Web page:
"Do you guys want to watch Garden State with me tonight?”
“I’ve been looking for an excuse to watch that again.”
“Cool, I’ll drive us over then.”
“Norris. They’re playing Garden State tonight.”“Wait, they’re playing Garden State at Norris tonight?”
“I was just going to bring my DVD over, but we can do that, too.”
“Wait, you guys didn’t know they were playing Garden State at Norris tonight? You would have just been down in general to watch Garden State on DVD on my couch on a Saturday night?”
“It’s a great movie.”
We didn’t end up watching Garden State that night. I think that was the night I drove us to the Steak ‘n Shake on Oakton at one in the morning, talking about school and work and girls and our futures, ravaging our bodies with burgers and cheese fries and blended milkshakes because we needed to feel gross about ourselves for a little while. One of them’s a writer with a knack for the hard sciences, like me (if you consider my linguistics as hard a science as his chemistry — which I do), and the other wants to be a doctor, like my father. I can’t help but think about the niche identities we establish for ourselves in college, how we seek out like-minded, familiar spheres of influence to supplement and complement our own.
“This was a terrible decision,” one of them might say. “Why did you bring us here, why did we come with you here?” the other might respond, but they’d be smiling. They know this isn’t the kind of thing you do alone. It’s a side of yourself you only show a handful of people in the entire world; a vulnerability, one that comes from washing down a plate of cheese fries with a peanut butter cup milkshake, that you only share with your best “bros,” and I know they’re having as good a time as I am.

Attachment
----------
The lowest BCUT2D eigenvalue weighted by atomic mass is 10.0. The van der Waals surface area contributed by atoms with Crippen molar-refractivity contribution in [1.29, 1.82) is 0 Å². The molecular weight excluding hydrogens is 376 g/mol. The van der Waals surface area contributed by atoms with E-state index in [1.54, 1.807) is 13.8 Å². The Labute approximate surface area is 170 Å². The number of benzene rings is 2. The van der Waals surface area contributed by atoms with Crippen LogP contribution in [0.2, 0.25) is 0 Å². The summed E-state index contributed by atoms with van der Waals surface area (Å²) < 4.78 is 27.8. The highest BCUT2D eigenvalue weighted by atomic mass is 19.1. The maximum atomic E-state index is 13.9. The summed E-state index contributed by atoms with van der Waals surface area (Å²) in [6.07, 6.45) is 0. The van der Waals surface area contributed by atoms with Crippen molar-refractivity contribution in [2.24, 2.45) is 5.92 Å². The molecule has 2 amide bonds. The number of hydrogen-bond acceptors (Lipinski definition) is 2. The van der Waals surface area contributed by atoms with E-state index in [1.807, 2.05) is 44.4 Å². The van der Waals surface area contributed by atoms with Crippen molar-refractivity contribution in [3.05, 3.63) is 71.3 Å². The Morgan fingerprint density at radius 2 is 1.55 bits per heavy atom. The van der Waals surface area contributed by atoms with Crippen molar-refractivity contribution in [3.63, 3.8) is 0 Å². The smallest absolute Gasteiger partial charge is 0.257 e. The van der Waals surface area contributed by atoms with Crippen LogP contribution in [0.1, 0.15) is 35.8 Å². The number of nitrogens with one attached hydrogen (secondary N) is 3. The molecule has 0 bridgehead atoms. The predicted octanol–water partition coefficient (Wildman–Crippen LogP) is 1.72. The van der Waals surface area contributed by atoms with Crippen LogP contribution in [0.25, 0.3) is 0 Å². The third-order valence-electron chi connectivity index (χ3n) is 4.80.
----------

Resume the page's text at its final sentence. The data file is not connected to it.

Urban Dictionary describes a “bromance” as “the complicated love and affection shared by two straight males,” with a surprising number of definitions attributing the origin to Socrates and Plato’s relationship. I personally have never been a big fan of the concept. Samwise always freaked me out a little bit, how clingy he was to Frodo, and there was definitely a little something going on between Gene and Finny in A Separate Peace. “Han and Chewie,” my best friend from back home suggests, when I tell him the idea for this story, but I tell him their relationship always seemed a bit more like master and subject than a true “bromance.”
“Plus, the bestiality,” he posits. Apparently there’s no bestiality in “bromances.” “Murtaugh and Riggs?” he asks, and I tell him Lethal Weapon hasn’t been relevant for 10 years, ignoring that night last summer when we ordered two pizzas apiece and watched all of them in a row, afraid his parents would yell at us for raiding their basement mini bar. “Jay and Silent Bob,” he suggests, and I tell him he’s on the right track. There are 30 or 45 seconds of silence as we brainstorm together, trying to come up with the quintessential, be-all end-all example of a “bromance” before our minds reach the same conclusion. “J.D. and Turk,” he yells at me during my own eureka moment, shouting “Turk and J.D.!” like I had just won a race.
That’s how I know we’ve got it down. You can switch the names around and still have the essence of the “bromance” intact. A separate Urban Dictionary definition, which also hearkens back to Socrates (what is it with the Socrates arguments?) states that in a “bromance,” “the whole is greater than the sum of the individual parts.” The definition gives the equation “George Clooney and Brad Pitt (a classic “bromance”) is greater than George Clooney or Brad Pitt.” “The movie’s not called Hooch and Turner,” I tell my friend.
“Again with the bestiality,” he answers back.
There’s an episode of Scrubs where Turk and J.D. spend the day waiting for their shifts to end so they can go out to a steakhouse after work, just the two of them. “Steak Night,” they call the annual event, and even came up with a special duet for the occasion. All they want to do is put away their work lives and eat steak and feel gross about themselves for a while.
They didn’t end up going to “Steak Night” that night. I think that was the night they stayed in and had a beer with a patient who was about to die, talking about work and death and girls and life. They know dying’s not the kind of thing anybody wants to do alone.
“Man, what a good show,” one of them says in our booth at Steak ‘n Shake. “R.I.P.,” the other says. “It’s funny because it’s all true,” I say, dipping a cheese fry into my milkshake.